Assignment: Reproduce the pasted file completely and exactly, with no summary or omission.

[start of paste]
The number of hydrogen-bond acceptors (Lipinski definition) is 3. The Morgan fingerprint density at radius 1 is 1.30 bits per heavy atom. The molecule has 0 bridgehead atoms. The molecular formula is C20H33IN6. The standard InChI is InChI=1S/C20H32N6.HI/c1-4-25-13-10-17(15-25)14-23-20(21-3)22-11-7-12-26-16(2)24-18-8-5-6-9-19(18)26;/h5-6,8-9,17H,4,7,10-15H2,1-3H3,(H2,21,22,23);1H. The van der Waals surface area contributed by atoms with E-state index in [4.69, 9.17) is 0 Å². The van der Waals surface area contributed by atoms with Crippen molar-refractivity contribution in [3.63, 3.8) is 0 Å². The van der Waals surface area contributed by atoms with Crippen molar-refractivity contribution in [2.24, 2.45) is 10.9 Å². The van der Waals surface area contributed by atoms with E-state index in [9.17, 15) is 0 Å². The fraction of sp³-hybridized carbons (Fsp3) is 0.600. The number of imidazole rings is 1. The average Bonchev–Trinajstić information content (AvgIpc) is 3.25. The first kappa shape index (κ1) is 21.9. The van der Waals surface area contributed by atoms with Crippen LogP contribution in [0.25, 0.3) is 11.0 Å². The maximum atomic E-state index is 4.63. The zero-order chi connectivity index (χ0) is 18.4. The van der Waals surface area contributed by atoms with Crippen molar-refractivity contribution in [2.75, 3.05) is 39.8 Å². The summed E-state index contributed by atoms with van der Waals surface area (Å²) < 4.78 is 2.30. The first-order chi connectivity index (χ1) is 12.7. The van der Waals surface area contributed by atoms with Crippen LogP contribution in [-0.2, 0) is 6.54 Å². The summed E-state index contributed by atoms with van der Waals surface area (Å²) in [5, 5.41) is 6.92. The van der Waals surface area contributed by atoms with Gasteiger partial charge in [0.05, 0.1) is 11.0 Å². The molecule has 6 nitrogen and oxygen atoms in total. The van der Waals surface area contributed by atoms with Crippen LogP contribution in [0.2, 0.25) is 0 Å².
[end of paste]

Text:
The number of hydrogen-bond acceptors (Lipinski definition) is 3. The Morgan fingerprint density at radius 1 is 1.30 bits per heavy atom. The molecule has 0 bridgehead atoms. The molecular formula is C20H33IN6. The standard InChI is InChI=1S/C20H32N6.HI/c1-4-25-13-10-17(15-25)14-23-20(21-3)22-11-7-12-26-16(2)24-18-8-5-6-9-19(18)26;/h5-6,8-9,17H,4,7,10-15H2,1-3H3,(H2,21,22,23);1H. The van der Waals surface area contributed by atoms with E-state index in [4.69, 9.17) is 0 Å². The van der Waals surface area contributed by atoms with Crippen molar-refractivity contribution in [3.63, 3.8) is 0 Å². The van der Waals surface area contributed by atoms with Crippen molar-refractivity contribution in [2.24, 2.45) is 10.9 Å². The van der Waals surface area contributed by atoms with E-state index in [9.17, 15) is 0 Å². The fraction of sp³-hybridized carbons (Fsp3) is 0.600. The number of imidazole rings is 1. The average Bonchev–Trinajstić information content (AvgIpc) is 3.25. The first kappa shape index (κ1) is 21.9. The van der Waals surface area contributed by atoms with Crippen LogP contribution in [0.25, 0.3) is 11.0 Å². The maximum atomic E-state index is 4.63. The zero-order chi connectivity index (χ0) is 18.4. The van der Waals surface area contributed by atoms with Crippen molar-refractivity contribution in [2.75, 3.05) is 39.8 Å². The summed E-state index contributed by atoms with van der Waals surface area (Å²) < 4.78 is 2.30. The first-order chi connectivity index (χ1) is 12.7. The van der Waals surface area contributed by atoms with Crippen LogP contribution in [-0.2, 0) is 6.54 Å². The summed E-state index contributed by atoms with van der Waals surface area (Å²) in [5, 5.41) is 6.92. The van der Waals surface area contributed by atoms with Gasteiger partial charge in [0.05, 0.1) is 11.0 Å². The molecule has 6 nitrogen and oxygen atoms in total. The van der Waals surface area contributed by atoms with Crippen LogP contribution in [0.2, 0.25) is 0 Å².